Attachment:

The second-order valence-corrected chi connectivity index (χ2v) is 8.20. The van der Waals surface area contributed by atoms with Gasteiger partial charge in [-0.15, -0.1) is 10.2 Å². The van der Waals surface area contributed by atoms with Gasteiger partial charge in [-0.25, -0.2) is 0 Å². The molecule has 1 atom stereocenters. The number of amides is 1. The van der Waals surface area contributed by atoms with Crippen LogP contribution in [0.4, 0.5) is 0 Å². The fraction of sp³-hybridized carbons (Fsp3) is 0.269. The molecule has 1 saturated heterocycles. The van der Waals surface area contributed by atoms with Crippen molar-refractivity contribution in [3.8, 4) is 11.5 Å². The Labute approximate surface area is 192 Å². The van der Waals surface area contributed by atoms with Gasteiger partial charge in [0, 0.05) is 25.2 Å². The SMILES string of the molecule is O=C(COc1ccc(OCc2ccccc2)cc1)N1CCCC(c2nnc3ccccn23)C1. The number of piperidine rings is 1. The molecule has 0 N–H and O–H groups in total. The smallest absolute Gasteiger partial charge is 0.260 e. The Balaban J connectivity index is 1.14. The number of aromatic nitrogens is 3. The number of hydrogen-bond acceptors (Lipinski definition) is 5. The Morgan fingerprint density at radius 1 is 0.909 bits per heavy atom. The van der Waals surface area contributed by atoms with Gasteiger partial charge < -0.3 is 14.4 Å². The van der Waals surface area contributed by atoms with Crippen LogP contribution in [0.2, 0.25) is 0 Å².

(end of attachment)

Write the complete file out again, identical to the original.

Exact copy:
The second-order valence-corrected chi connectivity index (χ2v) is 8.20. The van der Waals surface area contributed by atoms with Gasteiger partial charge in [-0.15, -0.1) is 10.2 Å². The van der Waals surface area contributed by atoms with Gasteiger partial charge in [-0.25, -0.2) is 0 Å². The molecule has 1 atom stereocenters. The number of amides is 1. The van der Waals surface area contributed by atoms with Crippen LogP contribution in [0.4, 0.5) is 0 Å². The fraction of sp³-hybridized carbons (Fsp3) is 0.269. The molecule has 1 saturated heterocycles. The van der Waals surface area contributed by atoms with Crippen molar-refractivity contribution in [3.8, 4) is 11.5 Å². The Labute approximate surface area is 192 Å². The van der Waals surface area contributed by atoms with Gasteiger partial charge in [0, 0.05) is 25.2 Å². The SMILES string of the molecule is O=C(COc1ccc(OCc2ccccc2)cc1)N1CCCC(c2nnc3ccccn23)C1. The number of piperidine rings is 1. The molecule has 0 N–H and O–H groups in total. The smallest absolute Gasteiger partial charge is 0.260 e. The Balaban J connectivity index is 1.14. The number of aromatic nitrogens is 3. The number of hydrogen-bond acceptors (Lipinski definition) is 5. The Morgan fingerprint density at radius 1 is 0.909 bits per heavy atom. The van der Waals surface area contributed by atoms with Gasteiger partial charge < -0.3 is 14.4 Å². The van der Waals surface area contributed by atoms with Crippen LogP contribution in [0.2, 0.25) is 0 Å².